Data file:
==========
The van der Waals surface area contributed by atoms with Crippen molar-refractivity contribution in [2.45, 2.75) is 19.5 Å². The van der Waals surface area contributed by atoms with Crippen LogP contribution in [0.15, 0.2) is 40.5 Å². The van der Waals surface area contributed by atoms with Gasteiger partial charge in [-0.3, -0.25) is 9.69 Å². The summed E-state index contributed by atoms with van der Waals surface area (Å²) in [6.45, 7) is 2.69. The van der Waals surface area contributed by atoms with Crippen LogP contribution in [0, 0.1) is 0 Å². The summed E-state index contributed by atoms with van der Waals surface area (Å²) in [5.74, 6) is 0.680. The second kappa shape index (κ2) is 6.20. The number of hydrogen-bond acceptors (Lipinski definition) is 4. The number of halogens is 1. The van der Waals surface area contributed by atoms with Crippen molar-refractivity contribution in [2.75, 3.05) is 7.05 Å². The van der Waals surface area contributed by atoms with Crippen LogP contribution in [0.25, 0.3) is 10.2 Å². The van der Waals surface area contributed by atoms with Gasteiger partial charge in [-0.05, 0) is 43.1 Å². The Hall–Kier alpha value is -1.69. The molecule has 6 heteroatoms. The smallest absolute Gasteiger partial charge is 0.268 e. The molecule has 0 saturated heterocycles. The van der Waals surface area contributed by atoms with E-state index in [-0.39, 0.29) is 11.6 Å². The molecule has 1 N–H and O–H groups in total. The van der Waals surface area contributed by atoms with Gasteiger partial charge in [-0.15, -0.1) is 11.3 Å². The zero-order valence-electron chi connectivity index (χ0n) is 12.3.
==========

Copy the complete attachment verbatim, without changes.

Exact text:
The van der Waals surface area contributed by atoms with Crippen molar-refractivity contribution in [2.45, 2.75) is 19.5 Å². The van der Waals surface area contributed by atoms with Crippen LogP contribution in [0.15, 0.2) is 40.5 Å². The van der Waals surface area contributed by atoms with Gasteiger partial charge in [-0.3, -0.25) is 9.69 Å². The summed E-state index contributed by atoms with van der Waals surface area (Å²) in [6.45, 7) is 2.69. The van der Waals surface area contributed by atoms with Crippen LogP contribution in [0, 0.1) is 0 Å². The summed E-state index contributed by atoms with van der Waals surface area (Å²) in [5.74, 6) is 0.680. The second kappa shape index (κ2) is 6.20. The number of hydrogen-bond acceptors (Lipinski definition) is 4. The number of halogens is 1. The van der Waals surface area contributed by atoms with Crippen molar-refractivity contribution in [2.75, 3.05) is 7.05 Å². The van der Waals surface area contributed by atoms with Crippen LogP contribution in [0.25, 0.3) is 10.2 Å². The van der Waals surface area contributed by atoms with Gasteiger partial charge in [-0.05, 0) is 43.1 Å². The Hall–Kier alpha value is -1.69. The molecule has 6 heteroatoms. The smallest absolute Gasteiger partial charge is 0.268 e. The molecule has 0 saturated heterocycles. The van der Waals surface area contributed by atoms with E-state index in [-0.39, 0.29) is 11.6 Å². The molecule has 1 N–H and O–H groups in total. The van der Waals surface area contributed by atoms with Gasteiger partial charge in [-0.15, -0.1) is 11.3 Å². The zero-order valence-electron chi connectivity index (χ0n) is 12.3.